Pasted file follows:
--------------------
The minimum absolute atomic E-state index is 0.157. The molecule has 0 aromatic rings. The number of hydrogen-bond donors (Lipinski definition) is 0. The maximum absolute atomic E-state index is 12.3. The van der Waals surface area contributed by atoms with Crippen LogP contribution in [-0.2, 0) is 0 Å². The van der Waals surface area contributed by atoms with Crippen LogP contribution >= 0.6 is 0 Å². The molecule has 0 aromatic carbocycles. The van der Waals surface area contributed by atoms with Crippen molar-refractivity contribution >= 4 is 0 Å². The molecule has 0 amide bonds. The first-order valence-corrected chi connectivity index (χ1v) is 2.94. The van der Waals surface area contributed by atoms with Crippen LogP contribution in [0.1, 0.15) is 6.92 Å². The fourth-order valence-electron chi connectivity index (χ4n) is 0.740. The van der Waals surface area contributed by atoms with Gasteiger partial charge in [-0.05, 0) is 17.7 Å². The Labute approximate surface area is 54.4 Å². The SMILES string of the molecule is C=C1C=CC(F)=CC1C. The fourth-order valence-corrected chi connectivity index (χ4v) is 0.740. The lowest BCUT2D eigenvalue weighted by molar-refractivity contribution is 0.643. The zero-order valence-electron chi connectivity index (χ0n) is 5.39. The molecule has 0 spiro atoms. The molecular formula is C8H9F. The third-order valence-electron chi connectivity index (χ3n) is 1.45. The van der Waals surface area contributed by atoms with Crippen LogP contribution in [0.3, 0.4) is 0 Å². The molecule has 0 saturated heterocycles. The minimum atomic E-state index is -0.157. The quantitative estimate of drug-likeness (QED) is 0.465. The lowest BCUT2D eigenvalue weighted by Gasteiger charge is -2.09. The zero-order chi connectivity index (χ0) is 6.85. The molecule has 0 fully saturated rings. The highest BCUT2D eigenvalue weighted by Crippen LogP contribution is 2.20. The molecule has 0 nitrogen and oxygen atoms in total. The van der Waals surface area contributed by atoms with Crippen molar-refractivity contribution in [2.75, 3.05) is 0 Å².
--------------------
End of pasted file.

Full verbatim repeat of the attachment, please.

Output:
The minimum absolute atomic E-state index is 0.157. The molecule has 0 aromatic rings. The number of hydrogen-bond donors (Lipinski definition) is 0. The maximum absolute atomic E-state index is 12.3. The van der Waals surface area contributed by atoms with Crippen LogP contribution in [-0.2, 0) is 0 Å². The van der Waals surface area contributed by atoms with Crippen LogP contribution >= 0.6 is 0 Å². The molecule has 0 aromatic carbocycles. The van der Waals surface area contributed by atoms with Crippen molar-refractivity contribution >= 4 is 0 Å². The molecule has 0 amide bonds. The first-order valence-corrected chi connectivity index (χ1v) is 2.94. The van der Waals surface area contributed by atoms with Crippen LogP contribution in [0.1, 0.15) is 6.92 Å². The fourth-order valence-electron chi connectivity index (χ4n) is 0.740. The van der Waals surface area contributed by atoms with Gasteiger partial charge in [-0.05, 0) is 17.7 Å². The Labute approximate surface area is 54.4 Å². The SMILES string of the molecule is C=C1C=CC(F)=CC1C. The fourth-order valence-corrected chi connectivity index (χ4v) is 0.740. The lowest BCUT2D eigenvalue weighted by molar-refractivity contribution is 0.643. The zero-order valence-electron chi connectivity index (χ0n) is 5.39. The molecule has 0 spiro atoms. The molecular formula is C8H9F. The third-order valence-electron chi connectivity index (χ3n) is 1.45. The van der Waals surface area contributed by atoms with Crippen LogP contribution in [0.3, 0.4) is 0 Å². The molecule has 0 saturated heterocycles. The minimum atomic E-state index is -0.157. The quantitative estimate of drug-likeness (QED) is 0.465. The lowest BCUT2D eigenvalue weighted by Gasteiger charge is -2.09. The zero-order chi connectivity index (χ0) is 6.85. The molecule has 0 fully saturated rings. The highest BCUT2D eigenvalue weighted by Crippen LogP contribution is 2.20. The molecule has 0 nitrogen and oxygen atoms in total. The van der Waals surface area contributed by atoms with Crippen molar-refractivity contribution in [2.75, 3.05) is 0 Å².